Commercial vehicles are at the forefront of the Internet of Things (IoT) movement, leveraging the connectivity that many have deployed for years. Equipment manufacturers are using IoT connections to improve their manufacturing operations, upgrade diagnostics to prognostics and improve maintenance operations.
Fleet managers have been benefiting from telematic links for years, monitoring trucks and off-highway vehicles to improve efficiency. Before long, most new equipment buyers will be able to benefit from connectivity.
“We’ve had IoT connections for more than three years,” said Nahel Gandhi, Global IT Director IoT at CNH Industrial. “Now we’re making a big move so everything coming out from CNH is equipped with telematics from 2020 on.”
This transition will help owners and operators, but it will provide sizable benefits to the equipment suppliers who build in connectivity, giving them copious amounts of information about vehicles’ activities in the field. Companies at the recent Internet of Manufacturing Business Conference detailed ways they’re ramping up their ability to collect and understand large volumes of data so they can improve operations.
“The transition from collecting data to turning that data into insights that transform the company take a lot of work,” said Gyasi Dapaa, Data Science Director at Navistar. “Big data is like economic yeast, without it businesses can’t rise.”
IoT’s advantages aren’t limited to connected vehicles. Internally, manufacturing equipment is rapidly being connected in what’s often called the Industrial Internet of Things (IIoT). Suppliers are using these connections to make major strides in efficiency, learning from plants around the globe. Collecting operating information brings major advances.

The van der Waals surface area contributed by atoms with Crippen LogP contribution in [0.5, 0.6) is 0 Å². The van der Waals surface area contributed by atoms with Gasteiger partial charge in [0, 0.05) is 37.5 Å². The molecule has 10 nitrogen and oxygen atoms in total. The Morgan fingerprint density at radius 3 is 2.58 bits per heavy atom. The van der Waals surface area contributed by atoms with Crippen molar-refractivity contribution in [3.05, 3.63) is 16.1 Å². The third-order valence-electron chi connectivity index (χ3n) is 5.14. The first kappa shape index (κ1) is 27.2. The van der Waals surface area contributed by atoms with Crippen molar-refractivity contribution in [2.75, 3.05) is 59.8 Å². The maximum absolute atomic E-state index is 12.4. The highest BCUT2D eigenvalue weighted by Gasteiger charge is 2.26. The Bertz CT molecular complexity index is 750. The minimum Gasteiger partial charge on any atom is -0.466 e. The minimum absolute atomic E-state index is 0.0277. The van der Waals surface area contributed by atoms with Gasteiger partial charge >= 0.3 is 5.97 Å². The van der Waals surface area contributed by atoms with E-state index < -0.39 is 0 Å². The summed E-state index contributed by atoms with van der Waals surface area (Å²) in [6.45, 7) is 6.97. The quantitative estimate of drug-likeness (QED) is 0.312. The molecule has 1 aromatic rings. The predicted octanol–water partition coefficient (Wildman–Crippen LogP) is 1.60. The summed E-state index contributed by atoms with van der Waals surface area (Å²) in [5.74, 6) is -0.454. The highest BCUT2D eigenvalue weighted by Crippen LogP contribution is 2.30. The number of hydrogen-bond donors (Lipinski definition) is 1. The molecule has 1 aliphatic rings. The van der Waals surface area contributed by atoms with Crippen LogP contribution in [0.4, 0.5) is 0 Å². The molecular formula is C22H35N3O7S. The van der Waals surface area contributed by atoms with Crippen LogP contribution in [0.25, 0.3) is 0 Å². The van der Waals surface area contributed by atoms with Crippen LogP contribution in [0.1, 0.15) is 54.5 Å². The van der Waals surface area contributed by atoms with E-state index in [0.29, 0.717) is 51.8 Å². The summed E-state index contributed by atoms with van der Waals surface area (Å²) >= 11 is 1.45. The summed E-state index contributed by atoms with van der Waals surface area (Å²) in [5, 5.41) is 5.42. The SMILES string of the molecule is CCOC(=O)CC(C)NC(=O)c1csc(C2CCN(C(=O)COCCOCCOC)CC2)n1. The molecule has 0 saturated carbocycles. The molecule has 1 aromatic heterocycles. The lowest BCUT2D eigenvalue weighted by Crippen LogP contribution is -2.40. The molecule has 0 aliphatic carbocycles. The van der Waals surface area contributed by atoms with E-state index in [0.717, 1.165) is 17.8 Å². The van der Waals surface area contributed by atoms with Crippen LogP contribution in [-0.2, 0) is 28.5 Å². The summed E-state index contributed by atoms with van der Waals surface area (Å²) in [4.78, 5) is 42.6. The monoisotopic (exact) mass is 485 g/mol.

“We’re doing a lot in shop floor operations improvement,” said Alexander Nazarov, Engineering Functional Excellence Manager at Cummins Inc. “IoT contributes to eliminating down time. It improves equipment effectiveness and minimizes equipment failures. We’re also getting non-conformance report analytics that let us predict future non-conformance.”
Global connectivity can also help companies compete for talent, specifically the skilled operators who are in high demand at highly automated facilities. IoT lets companies get the most from these knowledge workers, regardless of where they’re located.
“We have to leverage the knowledge of our experts; we need to address the shortage of people,” said Terri Lewis, Digital & Technology Manager, Energy & Transportation, at Caterpillar Inc. “One way is to let experts live where they want to live and let them control operations remotely.”
Data collection spurs prognostics
Presenters at the conference highlighted many advances related to data gathered from vehicles. Some OEMs have hit critical mass, selling enough vehicles with telematics to collect useful data.
“More than 500,000 Cat products are connected,” Lewis said. “We can take the information we get from them and do interesting things to predict when vehicles may need maintenance.”